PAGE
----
Hedge Fund Shorting Soars To Highest Level In Three Years

Jul 11 2007 | 8:27am ET

Hedge funds are making big bets against the Standard & Poor’s 500 after a months-long market rally sputtered in June.

A Merrill Lynch report shows that “large speculators” have pushed short interest in S&P500 futures to its highest level in three years. The short bets were valued at some $45 billion for the week ending July 3, according to the Hedge Fund Monitor report authored by analysts Mary Ann Bartels and Shan Hasnat.

By contrast, short interest on the Russell 2000 fell to its lowest level in at least five years, the report said.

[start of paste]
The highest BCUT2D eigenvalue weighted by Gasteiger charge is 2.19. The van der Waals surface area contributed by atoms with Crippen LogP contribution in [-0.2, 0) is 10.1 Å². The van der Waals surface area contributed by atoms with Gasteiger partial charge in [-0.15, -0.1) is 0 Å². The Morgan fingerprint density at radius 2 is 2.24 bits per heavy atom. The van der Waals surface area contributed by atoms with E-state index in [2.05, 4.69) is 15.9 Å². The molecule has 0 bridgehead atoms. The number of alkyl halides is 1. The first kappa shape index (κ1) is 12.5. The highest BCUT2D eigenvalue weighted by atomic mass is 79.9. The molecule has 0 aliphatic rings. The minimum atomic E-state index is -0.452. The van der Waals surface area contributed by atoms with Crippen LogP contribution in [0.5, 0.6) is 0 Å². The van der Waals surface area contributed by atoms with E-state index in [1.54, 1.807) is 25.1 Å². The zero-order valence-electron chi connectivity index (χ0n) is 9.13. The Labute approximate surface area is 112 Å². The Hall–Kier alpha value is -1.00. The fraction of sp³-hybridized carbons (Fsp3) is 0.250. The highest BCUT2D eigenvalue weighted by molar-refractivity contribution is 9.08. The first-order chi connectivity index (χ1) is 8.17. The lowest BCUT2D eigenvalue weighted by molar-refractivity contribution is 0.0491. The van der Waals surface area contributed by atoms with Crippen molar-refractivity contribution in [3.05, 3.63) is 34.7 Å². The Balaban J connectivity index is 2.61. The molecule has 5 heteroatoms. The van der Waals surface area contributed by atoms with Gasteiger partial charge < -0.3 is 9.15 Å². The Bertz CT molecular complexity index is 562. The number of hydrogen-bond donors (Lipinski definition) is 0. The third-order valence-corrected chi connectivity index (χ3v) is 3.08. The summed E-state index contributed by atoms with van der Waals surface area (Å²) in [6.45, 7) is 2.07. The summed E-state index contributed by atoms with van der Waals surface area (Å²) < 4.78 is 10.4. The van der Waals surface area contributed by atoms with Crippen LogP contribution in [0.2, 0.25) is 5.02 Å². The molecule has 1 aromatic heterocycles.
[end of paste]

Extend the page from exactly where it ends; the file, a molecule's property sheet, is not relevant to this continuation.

In spite of “crowded levels” of shorting, Bartels and Hasnat argue that hedge funds are barking up the wrong tree.

“We view this as a contrary indicator and reading continue to be bullish for stocks,” they wrote in the report.

Short-biased funds were among the top performers in June as they take advantage of a 1.66% decline in the S&P500, according to a pair of major indices. The strategy has otherwise taken a beating this year as the index has soared almost 7% in its first six months.


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